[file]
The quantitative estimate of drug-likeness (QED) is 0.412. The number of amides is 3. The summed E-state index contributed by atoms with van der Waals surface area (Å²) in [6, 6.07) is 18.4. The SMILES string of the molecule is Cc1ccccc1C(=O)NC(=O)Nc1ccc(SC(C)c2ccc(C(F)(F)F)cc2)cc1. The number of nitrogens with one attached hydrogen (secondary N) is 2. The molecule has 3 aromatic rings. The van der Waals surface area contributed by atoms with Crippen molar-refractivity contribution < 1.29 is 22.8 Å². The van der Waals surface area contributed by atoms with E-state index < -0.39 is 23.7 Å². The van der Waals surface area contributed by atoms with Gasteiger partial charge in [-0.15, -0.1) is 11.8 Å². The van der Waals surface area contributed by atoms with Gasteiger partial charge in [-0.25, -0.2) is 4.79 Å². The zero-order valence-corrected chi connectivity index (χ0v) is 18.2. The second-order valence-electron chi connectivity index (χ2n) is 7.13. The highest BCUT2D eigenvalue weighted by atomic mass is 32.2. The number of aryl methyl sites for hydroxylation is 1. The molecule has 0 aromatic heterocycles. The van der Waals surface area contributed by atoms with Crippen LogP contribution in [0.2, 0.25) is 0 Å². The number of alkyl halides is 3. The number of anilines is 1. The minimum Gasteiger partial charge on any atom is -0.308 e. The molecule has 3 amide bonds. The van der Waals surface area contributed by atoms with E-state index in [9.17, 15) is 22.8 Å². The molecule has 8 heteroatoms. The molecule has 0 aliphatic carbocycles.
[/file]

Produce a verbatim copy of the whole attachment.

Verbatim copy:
The quantitative estimate of drug-likeness (QED) is 0.412. The number of amides is 3. The summed E-state index contributed by atoms with van der Waals surface area (Å²) in [6, 6.07) is 18.4. The SMILES string of the molecule is Cc1ccccc1C(=O)NC(=O)Nc1ccc(SC(C)c2ccc(C(F)(F)F)cc2)cc1. The number of nitrogens with one attached hydrogen (secondary N) is 2. The molecule has 3 aromatic rings. The van der Waals surface area contributed by atoms with Crippen molar-refractivity contribution < 1.29 is 22.8 Å². The van der Waals surface area contributed by atoms with E-state index < -0.39 is 23.7 Å². The van der Waals surface area contributed by atoms with Gasteiger partial charge in [-0.15, -0.1) is 11.8 Å². The van der Waals surface area contributed by atoms with Gasteiger partial charge in [-0.25, -0.2) is 4.79 Å². The zero-order valence-corrected chi connectivity index (χ0v) is 18.2. The second-order valence-electron chi connectivity index (χ2n) is 7.13. The highest BCUT2D eigenvalue weighted by atomic mass is 32.2. The number of aryl methyl sites for hydroxylation is 1. The molecule has 0 aromatic heterocycles. The van der Waals surface area contributed by atoms with Crippen LogP contribution in [0.2, 0.25) is 0 Å². The number of alkyl halides is 3. The number of anilines is 1. The minimum Gasteiger partial charge on any atom is -0.308 e. The molecule has 3 amide bonds. The van der Waals surface area contributed by atoms with E-state index in [9.17, 15) is 22.8 Å². The molecule has 8 heteroatoms. The molecule has 0 aliphatic carbocycles.